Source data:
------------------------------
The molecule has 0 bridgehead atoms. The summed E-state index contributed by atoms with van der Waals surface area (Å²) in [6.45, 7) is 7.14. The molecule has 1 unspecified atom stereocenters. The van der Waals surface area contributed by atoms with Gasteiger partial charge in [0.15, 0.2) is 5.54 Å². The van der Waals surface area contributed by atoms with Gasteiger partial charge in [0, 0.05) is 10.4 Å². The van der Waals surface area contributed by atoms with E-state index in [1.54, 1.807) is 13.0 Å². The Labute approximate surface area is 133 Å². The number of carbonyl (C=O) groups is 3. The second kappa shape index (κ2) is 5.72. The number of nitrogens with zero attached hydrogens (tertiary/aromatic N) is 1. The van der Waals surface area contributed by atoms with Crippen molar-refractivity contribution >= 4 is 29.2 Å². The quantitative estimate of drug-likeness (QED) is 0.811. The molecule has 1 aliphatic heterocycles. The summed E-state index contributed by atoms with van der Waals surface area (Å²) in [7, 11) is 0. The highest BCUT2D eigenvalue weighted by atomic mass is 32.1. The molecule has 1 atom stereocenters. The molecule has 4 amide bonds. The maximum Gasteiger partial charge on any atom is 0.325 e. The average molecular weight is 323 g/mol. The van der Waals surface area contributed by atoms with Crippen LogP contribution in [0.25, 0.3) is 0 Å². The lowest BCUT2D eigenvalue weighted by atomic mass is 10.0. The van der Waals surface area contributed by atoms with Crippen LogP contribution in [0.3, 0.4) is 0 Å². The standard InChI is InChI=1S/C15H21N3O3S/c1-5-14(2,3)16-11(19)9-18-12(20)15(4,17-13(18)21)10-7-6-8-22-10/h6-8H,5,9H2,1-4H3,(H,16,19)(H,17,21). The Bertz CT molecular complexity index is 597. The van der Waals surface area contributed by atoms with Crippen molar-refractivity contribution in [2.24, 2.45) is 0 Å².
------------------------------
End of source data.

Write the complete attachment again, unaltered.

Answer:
The molecule has 0 bridgehead atoms. The summed E-state index contributed by atoms with van der Waals surface area (Å²) in [6.45, 7) is 7.14. The molecule has 1 unspecified atom stereocenters. The van der Waals surface area contributed by atoms with Gasteiger partial charge in [0.15, 0.2) is 5.54 Å². The van der Waals surface area contributed by atoms with Gasteiger partial charge in [0, 0.05) is 10.4 Å². The van der Waals surface area contributed by atoms with E-state index in [1.54, 1.807) is 13.0 Å². The Labute approximate surface area is 133 Å². The number of carbonyl (C=O) groups is 3. The second kappa shape index (κ2) is 5.72. The number of nitrogens with zero attached hydrogens (tertiary/aromatic N) is 1. The van der Waals surface area contributed by atoms with Crippen molar-refractivity contribution >= 4 is 29.2 Å². The quantitative estimate of drug-likeness (QED) is 0.811. The molecule has 1 aliphatic heterocycles. The summed E-state index contributed by atoms with van der Waals surface area (Å²) in [7, 11) is 0. The highest BCUT2D eigenvalue weighted by atomic mass is 32.1. The molecule has 1 atom stereocenters. The molecule has 4 amide bonds. The maximum Gasteiger partial charge on any atom is 0.325 e. The average molecular weight is 323 g/mol. The van der Waals surface area contributed by atoms with Crippen LogP contribution in [0.25, 0.3) is 0 Å². The lowest BCUT2D eigenvalue weighted by atomic mass is 10.0. The van der Waals surface area contributed by atoms with Crippen LogP contribution in [0.3, 0.4) is 0 Å². The standard InChI is InChI=1S/C15H21N3O3S/c1-5-14(2,3)16-11(19)9-18-12(20)15(4,17-13(18)21)10-7-6-8-22-10/h6-8H,5,9H2,1-4H3,(H,16,19)(H,17,21). The Bertz CT molecular complexity index is 597. The van der Waals surface area contributed by atoms with Crippen molar-refractivity contribution in [2.24, 2.45) is 0 Å².